Part 1 - Hex Tiles

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You will need black acrylic paint, Elmers glue in a squeeze bottle, water, a medium, flat paint brush, gray, tan and green paint, three types of flock and a set of Heroscape hex tiles.

The flock should be stored in large, Ziplock freezer bags. I will discuss the paint and the flock colors in a minute.

Step 1. The sides of the hex tile:
The idea is to make the tile look more like mud and rock without doing anything to impede the tiles ability to slip together. Too much paint will throw off the tolerances and not allow the tiles to fit together properly. Even after they are painted correctly they might be a little tough to get together for the first few times. As the paint wears off it only adds to the look so don’t be concerned if some of it chips.

I used Mars Black acrylic paint thinned down to the consistency of ink. You can stack many hexes of the same type and hold them together with your off hand and simply paint the black on the edges. You’ll want to leave some of the brown showing through and if your paint is the right consistency it will bead up and crawl around on the surface exposing some of the brown. Again, keep it thin.

Step 2. The top of the hex tile:
The next step is to paint the brown portion of the hex the color of the type of tile it is. Green for grass, gray for rocks and tan for dirt. I did not want to mix this paint from the acrylic paints that I had. The problem would be matching the colors months later when I had the time to flock another set. I realized that I would be better off using a craft paint straight out of the tube to achieve this. Acrylic craft paint comes in a wide range of colors and I thought I would have no problem finding something that not only looked good but also matched the color of the flock I had picked out. As it turned out it actually took me a long time to find what I wanted. Most craft colors were too pastel or intense or simply looked bad. After a lot of trial and error I arrived at these three paints:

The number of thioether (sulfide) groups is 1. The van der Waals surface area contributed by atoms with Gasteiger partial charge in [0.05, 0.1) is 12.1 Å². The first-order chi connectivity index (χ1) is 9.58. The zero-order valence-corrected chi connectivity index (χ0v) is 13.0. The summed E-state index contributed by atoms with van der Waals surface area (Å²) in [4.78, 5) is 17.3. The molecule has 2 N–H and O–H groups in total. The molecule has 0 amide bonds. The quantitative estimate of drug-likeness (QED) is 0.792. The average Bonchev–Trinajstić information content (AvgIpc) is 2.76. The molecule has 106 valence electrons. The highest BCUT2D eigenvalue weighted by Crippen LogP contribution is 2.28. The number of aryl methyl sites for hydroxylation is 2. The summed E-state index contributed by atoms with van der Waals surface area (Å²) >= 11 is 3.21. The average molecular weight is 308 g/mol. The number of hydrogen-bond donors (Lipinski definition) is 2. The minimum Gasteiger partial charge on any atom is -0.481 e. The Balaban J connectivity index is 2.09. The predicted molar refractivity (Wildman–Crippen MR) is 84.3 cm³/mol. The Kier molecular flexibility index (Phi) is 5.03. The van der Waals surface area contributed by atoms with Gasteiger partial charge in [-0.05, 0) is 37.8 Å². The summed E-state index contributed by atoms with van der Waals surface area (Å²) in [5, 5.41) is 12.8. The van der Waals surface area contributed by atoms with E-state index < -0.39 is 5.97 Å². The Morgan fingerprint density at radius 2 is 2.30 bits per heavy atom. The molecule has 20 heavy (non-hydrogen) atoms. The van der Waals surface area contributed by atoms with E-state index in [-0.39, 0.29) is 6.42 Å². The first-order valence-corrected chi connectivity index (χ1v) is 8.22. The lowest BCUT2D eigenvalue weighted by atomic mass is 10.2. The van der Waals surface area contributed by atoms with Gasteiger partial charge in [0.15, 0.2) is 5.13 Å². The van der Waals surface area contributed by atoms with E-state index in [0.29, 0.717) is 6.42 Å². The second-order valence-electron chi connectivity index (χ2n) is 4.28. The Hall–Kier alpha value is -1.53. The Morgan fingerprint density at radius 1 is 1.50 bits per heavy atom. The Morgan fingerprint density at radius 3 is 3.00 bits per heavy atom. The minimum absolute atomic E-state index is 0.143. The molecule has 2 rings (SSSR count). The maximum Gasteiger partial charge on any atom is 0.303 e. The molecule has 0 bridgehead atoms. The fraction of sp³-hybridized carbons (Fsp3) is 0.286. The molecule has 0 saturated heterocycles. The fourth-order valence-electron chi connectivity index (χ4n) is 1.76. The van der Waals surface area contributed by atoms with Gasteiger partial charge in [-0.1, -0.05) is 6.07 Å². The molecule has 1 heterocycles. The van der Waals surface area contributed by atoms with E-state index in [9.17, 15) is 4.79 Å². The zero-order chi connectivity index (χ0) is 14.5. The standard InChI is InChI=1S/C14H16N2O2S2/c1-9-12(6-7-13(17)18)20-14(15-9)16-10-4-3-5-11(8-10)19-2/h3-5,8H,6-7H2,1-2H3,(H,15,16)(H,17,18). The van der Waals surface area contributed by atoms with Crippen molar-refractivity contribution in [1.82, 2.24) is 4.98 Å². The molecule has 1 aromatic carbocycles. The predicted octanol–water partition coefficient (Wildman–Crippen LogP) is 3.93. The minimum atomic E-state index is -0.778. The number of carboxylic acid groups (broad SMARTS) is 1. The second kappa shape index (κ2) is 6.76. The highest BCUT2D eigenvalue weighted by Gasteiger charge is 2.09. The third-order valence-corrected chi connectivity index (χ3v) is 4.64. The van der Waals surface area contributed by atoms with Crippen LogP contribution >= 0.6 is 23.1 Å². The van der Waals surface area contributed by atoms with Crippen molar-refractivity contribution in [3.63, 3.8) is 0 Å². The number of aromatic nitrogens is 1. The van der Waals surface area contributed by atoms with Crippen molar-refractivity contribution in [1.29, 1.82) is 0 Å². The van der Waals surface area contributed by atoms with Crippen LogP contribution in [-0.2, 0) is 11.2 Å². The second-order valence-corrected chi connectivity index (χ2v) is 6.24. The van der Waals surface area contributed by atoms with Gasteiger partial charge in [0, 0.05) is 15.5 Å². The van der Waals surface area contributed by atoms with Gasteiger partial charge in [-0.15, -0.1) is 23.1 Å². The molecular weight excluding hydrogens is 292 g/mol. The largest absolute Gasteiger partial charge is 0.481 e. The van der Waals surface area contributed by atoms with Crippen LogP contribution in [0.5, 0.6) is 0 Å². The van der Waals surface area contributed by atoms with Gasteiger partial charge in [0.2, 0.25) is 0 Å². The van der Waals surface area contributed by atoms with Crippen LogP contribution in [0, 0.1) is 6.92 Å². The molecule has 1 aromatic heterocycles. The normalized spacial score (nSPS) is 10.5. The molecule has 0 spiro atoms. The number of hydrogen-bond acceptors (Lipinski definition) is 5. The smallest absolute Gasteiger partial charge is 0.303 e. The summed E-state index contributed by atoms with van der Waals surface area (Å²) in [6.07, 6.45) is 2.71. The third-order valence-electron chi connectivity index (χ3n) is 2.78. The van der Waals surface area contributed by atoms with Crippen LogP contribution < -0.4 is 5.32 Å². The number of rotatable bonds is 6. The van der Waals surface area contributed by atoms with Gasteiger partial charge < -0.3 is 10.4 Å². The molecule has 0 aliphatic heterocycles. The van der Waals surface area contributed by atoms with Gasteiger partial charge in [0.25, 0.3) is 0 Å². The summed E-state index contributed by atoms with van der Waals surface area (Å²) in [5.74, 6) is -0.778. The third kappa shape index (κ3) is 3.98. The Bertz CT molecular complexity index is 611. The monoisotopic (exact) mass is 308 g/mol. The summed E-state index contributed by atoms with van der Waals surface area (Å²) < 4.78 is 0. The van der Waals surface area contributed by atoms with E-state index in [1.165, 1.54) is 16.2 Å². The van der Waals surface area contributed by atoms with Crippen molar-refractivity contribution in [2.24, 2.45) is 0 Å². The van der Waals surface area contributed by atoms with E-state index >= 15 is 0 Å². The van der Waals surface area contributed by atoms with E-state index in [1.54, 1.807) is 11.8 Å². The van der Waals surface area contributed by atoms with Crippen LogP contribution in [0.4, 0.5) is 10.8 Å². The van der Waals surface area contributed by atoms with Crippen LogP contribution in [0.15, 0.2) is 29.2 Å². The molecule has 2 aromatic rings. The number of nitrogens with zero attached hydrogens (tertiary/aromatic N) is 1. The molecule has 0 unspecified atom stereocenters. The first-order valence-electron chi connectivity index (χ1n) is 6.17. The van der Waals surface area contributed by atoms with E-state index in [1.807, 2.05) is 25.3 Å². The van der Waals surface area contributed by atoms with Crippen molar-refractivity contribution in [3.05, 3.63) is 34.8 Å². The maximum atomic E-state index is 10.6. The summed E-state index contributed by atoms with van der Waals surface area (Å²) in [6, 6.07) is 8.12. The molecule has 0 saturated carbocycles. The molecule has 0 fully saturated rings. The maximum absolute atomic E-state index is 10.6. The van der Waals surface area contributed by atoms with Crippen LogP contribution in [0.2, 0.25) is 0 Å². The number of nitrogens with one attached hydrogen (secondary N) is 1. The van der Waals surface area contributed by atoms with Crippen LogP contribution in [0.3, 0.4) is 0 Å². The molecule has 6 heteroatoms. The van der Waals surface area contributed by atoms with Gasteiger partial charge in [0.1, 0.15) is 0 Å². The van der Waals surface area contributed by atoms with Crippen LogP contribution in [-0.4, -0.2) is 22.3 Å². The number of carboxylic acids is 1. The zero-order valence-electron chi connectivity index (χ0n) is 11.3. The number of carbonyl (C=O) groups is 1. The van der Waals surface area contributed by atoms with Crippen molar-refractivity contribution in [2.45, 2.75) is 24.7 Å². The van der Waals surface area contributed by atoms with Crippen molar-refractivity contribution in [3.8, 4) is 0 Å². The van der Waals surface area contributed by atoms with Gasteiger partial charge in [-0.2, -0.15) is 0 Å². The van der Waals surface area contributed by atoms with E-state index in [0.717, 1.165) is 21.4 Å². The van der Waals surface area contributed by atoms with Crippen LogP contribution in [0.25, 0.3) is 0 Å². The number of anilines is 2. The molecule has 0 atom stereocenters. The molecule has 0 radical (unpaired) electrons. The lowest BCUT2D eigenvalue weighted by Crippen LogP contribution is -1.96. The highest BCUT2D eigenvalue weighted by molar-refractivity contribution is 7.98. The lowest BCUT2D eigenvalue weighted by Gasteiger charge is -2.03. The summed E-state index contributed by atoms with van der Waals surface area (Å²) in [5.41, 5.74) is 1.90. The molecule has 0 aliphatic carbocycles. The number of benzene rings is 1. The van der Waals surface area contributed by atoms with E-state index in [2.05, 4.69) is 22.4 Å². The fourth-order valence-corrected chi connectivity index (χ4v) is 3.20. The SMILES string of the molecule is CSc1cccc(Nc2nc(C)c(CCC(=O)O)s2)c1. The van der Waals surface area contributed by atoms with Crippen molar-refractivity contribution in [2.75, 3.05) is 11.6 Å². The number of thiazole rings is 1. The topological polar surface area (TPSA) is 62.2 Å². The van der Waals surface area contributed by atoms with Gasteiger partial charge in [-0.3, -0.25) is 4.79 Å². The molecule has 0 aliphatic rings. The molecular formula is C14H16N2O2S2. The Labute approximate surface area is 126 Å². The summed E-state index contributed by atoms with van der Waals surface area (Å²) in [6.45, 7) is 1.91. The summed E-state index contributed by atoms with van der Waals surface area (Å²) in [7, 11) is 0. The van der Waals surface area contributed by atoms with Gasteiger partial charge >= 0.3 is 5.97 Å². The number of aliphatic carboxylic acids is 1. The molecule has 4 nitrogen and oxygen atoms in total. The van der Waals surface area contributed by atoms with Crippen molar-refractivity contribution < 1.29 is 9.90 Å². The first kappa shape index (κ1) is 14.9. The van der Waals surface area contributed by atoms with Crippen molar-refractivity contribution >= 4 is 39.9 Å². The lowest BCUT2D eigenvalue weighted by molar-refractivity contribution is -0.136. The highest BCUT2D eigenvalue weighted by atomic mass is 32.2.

Green Grass: Delta Ceramcoat - Seminole Green
Tan Dirt/Sand: FolkArt - # 237 Fawn
Gray Rocks: FolkArt - # 425 Medium Gray

At first I was just going to paint the brown on the hex tile since the flocking was going to be covering the actual tile area itself but as I was working on it I starting thinking about what would happen in the future if the flocking started to wear off in small places revealing the original tile color underneath. At that point I started painting the whole surface. However I did use thinner paint on the raised molded surface of the tile just to save a little time and to stretch the paint a little. It a great idea to let some of the paint fall down the edge of the tile onto the sides. When they are all stacked together this looks like moss growing on the cracks of the rocks. Don’t overdo this however, it should only be done slightly.

Step 3: Gluing the flock:
Flocking is available at most hobby stores that carry model railroad supplies. There are a lot of different colors of flock to represent the different types of ground cover railroad enthusiasts model. Again, I needed something that looked good and closely matched the paint I was using. My final choices were:

Green Grass: Green Blend - Blended Turf T49
Tan Dirt/Sand: Earth Blend T50
Gray Rocks: Ballast - Medium Gray B82